Legislation aimed at helping the United States prosecute WikiLeaks and other sources of leaked information was introduced to the House of Representatives by Rep. Peter King (R-NY) Tuesday.


"Julian Assange and his associates who have operated and supported WikiLeaks not only damaged US national security with their releases of classified documents, but also placed at risk countless lives, including those of our Nation’s intelligence sources around the world," Rep. King, the chairman of the Committee on Homeland Security, said in a statement.

"As international pressure has held back Assange, we now find that his colleagues are planning to spin off a new website called OpenLeaks, dedicated to the same dangerous conduct."

The bill, known as the the SHIELD Act, would amend the Espionage Act to make publishing classified information "concerning the identity of a classified source or informant of an element of the intelligence community" an act of espionage.

Sens. John Ensign (R-NV), Joe Lieberman (I-CT) and Scott Brown (R-MA) introduced similar legislation in the Senate last week.

"These organizations are a clear and present danger to the national security of the United States," Rep. King continued. "Julian Assange and his compatriots are enemies of the US and should be prosecuted under the Espionage Act. This legislation provides the Attorney General with additional authority to do just that."

Rep. King sent a letter to Secretary of State Hillary Clinton and Attorney General Eric Holder in November 2010, demanding that WikiLeaks be deemed a "foreign terrorist organization" and it's founder declared a terror ringleader.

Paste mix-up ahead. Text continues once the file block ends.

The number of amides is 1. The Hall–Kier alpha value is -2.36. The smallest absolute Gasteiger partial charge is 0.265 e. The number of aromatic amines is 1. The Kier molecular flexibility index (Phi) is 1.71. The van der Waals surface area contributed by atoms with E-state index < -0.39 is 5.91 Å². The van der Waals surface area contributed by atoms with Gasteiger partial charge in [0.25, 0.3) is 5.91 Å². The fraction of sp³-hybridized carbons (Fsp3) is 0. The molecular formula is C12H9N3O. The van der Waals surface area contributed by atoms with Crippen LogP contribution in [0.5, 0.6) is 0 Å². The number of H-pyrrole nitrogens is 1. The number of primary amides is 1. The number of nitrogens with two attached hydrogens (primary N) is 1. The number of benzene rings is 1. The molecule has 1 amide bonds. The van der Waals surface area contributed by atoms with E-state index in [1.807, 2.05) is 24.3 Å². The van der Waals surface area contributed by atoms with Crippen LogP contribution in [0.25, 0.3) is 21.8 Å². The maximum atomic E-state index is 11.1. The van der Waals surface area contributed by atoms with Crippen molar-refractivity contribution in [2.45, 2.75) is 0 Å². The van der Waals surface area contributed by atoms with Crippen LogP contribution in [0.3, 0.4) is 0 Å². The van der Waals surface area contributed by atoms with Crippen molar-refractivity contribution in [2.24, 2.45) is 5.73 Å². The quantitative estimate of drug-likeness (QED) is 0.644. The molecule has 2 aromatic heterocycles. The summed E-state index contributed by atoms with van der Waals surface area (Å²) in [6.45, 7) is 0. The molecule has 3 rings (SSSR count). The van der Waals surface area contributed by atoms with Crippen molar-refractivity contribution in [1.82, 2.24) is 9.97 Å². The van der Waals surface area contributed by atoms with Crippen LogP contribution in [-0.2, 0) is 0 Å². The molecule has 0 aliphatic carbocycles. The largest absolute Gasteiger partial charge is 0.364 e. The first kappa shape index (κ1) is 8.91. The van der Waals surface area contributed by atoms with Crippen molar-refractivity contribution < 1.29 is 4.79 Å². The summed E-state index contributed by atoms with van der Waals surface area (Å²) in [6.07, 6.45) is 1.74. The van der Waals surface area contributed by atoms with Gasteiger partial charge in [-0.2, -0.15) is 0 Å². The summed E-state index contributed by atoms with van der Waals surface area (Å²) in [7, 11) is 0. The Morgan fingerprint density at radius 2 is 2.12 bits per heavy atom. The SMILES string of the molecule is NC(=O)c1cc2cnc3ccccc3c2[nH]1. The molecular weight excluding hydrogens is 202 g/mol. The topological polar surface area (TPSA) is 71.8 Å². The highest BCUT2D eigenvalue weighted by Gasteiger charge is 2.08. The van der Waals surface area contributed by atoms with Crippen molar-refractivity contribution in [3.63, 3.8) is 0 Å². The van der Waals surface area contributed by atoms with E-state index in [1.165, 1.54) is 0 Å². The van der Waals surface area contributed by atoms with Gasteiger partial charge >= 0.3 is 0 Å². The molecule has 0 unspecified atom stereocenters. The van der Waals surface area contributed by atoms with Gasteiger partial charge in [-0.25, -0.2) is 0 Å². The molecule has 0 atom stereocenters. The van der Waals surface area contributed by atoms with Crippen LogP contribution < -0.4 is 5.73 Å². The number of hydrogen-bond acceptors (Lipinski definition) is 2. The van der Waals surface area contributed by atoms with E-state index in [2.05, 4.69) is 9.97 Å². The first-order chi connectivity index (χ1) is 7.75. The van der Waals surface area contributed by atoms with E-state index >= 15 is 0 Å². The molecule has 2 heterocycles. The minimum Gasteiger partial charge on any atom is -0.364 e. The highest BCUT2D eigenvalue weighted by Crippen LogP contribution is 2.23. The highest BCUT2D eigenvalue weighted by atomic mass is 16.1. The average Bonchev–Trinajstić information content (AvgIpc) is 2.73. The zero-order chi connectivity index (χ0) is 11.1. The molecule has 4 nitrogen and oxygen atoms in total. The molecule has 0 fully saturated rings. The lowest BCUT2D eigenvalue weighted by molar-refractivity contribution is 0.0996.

Applying the Espionage Act to third-party publishers of classified information would violate protected speech rights, the American Civil Liberties Union (ACLU) warned in December 2010.

"If the Espionage Act were to be applied to publishers, it would have the unconstitutional effect of infringing on the constitutionally protected speech rights of all Americans, and it would have a particularly negative effect on investigative journalism – a necessary and fundamental part of our democracy," the ACLU said in a statement (.pdf).

"[W]e urge Congress to resist the urge to broaden the Espionage Act's already overbroad proscriptions and, instead, to narrow the Act’s focus to those responsible for leaking properly classified information to the detriment of our national security," the ACLU added. "Publishers who are not involved in the leaking of classified information should be praised by our society for their contributions to public discourse, not vilified as the co-conspirators of leakers with whom they have no criminal connection."